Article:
ICC to introduce new technology during Women’s T20 World Cup

Front foot no ball technology will be used in a major tournament for the first time at the ICC Women’s T20 World Cup in Australia which starts on 21 February.

The decision to use this system was made after successful trials conducted recently in both India and the West Indies.

Third umpire to monitor every ball at Women’s T20 World Cup

The third umpire will monitor the front foot landing position after each ball and communicate to the on-field umpire if the delivery was a no ball. The on-field umpires have been instructed not to call any front foot no balls unless advised to do so by the third umpire, although they will be responsible for calling all other types of no ball on the field.

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Proteas Women bowler Marizanne Kapp celebrates taking a wicket in the ODI series against New Zealand. Photo: New Zealand Cricket/Twitter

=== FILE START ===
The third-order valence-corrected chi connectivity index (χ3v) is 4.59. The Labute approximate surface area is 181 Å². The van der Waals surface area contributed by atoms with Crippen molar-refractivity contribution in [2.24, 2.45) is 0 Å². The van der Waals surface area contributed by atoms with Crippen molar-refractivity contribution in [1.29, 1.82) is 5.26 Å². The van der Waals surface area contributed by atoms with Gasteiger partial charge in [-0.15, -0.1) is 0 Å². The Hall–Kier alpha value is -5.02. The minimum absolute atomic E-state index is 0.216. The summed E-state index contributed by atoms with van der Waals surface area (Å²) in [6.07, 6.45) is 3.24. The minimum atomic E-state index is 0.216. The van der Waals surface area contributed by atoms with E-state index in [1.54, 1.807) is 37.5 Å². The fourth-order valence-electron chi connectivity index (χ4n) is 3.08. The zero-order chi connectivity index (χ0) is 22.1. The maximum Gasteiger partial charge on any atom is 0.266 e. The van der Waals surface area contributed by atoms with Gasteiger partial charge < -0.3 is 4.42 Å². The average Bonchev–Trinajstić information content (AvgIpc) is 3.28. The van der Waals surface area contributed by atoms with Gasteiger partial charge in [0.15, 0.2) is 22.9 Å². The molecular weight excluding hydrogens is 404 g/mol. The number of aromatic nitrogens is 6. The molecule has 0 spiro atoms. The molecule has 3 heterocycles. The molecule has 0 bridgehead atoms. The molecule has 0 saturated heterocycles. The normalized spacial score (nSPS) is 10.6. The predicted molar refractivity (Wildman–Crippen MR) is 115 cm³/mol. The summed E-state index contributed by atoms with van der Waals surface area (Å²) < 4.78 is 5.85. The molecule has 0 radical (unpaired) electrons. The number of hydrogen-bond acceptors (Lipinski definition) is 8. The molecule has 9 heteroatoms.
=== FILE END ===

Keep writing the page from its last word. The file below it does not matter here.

The technology was recently trialed across 12 games, during which 4717 balls were bowled and 13 no balls (0.28% of deliveries) were called. All deliveries were judged accurately.

The decision comes at a time when umpires have been criticized for missing no-balls because of the ability to review decisions if a wicket falls. The changes will now see every ball reviewed, keeping bowlers honest during the T20 World Cup.

Cricket continues to use technology to move game forward

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Ellyse Perry of Australia bats during game six of the Women’s One Day International series between Australia and England at Junction Oval on February 09, 2020 in Melbourne, Australia. (Photo by Quinn Rooney/Getty Images)

Geoff Allardice, ICC General Manager Cricket said: “Cricket has an excellent track record of introducing technology to support the decision making of our match officials and I’m confident that this technology will reduce the small number of front foot no ball errors at the ICC Women’s T20 World Cup.”

“No balls are difficult for umpires to call accurately, and even though the percentage of deliveries that are no balls is low, it is important to call them correctly. Since we first trialed this concept in the ODI series between England and Pakistan in 2016 the technology has improved significantly, enabling us to introduce it cost-effectively, and with minimum impact on the flow of the game.”

The Proteas Women get their T20 World Cup campaign underway on 23 February when they face England at The WACA Ground in Perth.

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